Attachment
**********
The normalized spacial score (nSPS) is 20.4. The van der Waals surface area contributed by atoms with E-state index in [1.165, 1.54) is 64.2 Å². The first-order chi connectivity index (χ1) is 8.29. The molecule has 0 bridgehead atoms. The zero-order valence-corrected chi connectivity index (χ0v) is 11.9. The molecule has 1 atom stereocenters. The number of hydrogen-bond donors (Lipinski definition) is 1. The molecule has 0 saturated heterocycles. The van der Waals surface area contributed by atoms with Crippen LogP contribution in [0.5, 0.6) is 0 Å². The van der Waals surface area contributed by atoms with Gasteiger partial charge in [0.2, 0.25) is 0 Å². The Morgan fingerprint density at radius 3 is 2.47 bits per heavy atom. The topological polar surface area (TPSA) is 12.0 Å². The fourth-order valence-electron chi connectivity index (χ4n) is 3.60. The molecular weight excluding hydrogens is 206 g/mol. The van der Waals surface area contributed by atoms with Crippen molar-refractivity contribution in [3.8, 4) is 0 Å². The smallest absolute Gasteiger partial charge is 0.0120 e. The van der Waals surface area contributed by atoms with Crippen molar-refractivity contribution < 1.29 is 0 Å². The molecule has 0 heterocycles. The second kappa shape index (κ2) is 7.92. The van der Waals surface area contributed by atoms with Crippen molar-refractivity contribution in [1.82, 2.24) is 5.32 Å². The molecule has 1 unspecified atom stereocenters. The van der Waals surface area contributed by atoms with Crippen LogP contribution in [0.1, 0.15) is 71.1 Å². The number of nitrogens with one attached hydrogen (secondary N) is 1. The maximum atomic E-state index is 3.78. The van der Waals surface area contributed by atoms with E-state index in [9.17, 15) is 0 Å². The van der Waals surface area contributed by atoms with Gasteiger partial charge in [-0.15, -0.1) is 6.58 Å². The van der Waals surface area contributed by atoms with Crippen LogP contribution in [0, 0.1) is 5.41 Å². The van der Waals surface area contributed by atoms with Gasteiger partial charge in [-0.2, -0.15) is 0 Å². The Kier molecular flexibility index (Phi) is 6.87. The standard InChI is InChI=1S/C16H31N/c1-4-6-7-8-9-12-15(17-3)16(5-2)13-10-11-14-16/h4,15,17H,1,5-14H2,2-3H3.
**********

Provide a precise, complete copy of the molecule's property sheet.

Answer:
The normalized spacial score (nSPS) is 20.4. The van der Waals surface area contributed by atoms with E-state index in [1.165, 1.54) is 64.2 Å². The first-order chi connectivity index (χ1) is 8.29. The molecule has 0 bridgehead atoms. The zero-order valence-corrected chi connectivity index (χ0v) is 11.9. The molecule has 1 atom stereocenters. The number of hydrogen-bond donors (Lipinski definition) is 1. The molecule has 0 saturated heterocycles. The van der Waals surface area contributed by atoms with Crippen LogP contribution in [0.5, 0.6) is 0 Å². The van der Waals surface area contributed by atoms with Gasteiger partial charge in [0.2, 0.25) is 0 Å². The Morgan fingerprint density at radius 3 is 2.47 bits per heavy atom. The topological polar surface area (TPSA) is 12.0 Å². The fourth-order valence-electron chi connectivity index (χ4n) is 3.60. The molecular weight excluding hydrogens is 206 g/mol. The van der Waals surface area contributed by atoms with Crippen molar-refractivity contribution in [3.8, 4) is 0 Å². The smallest absolute Gasteiger partial charge is 0.0120 e. The van der Waals surface area contributed by atoms with Crippen molar-refractivity contribution < 1.29 is 0 Å². The molecule has 0 heterocycles. The second kappa shape index (κ2) is 7.92. The van der Waals surface area contributed by atoms with Crippen molar-refractivity contribution in [1.82, 2.24) is 5.32 Å². The molecule has 1 unspecified atom stereocenters. The van der Waals surface area contributed by atoms with Crippen LogP contribution in [0.1, 0.15) is 71.1 Å². The number of nitrogens with one attached hydrogen (secondary N) is 1. The maximum atomic E-state index is 3.78. The van der Waals surface area contributed by atoms with E-state index in [9.17, 15) is 0 Å². The van der Waals surface area contributed by atoms with Gasteiger partial charge in [-0.15, -0.1) is 6.58 Å². The van der Waals surface area contributed by atoms with Crippen LogP contribution in [0, 0.1) is 5.41 Å². The van der Waals surface area contributed by atoms with Gasteiger partial charge in [-0.2, -0.15) is 0 Å². The Kier molecular flexibility index (Phi) is 6.87. The standard InChI is InChI=1S/C16H31N/c1-4-6-7-8-9-12-15(17-3)16(5-2)13-10-11-14-16/h4,15,17H,1,5-14H2,2-3H3.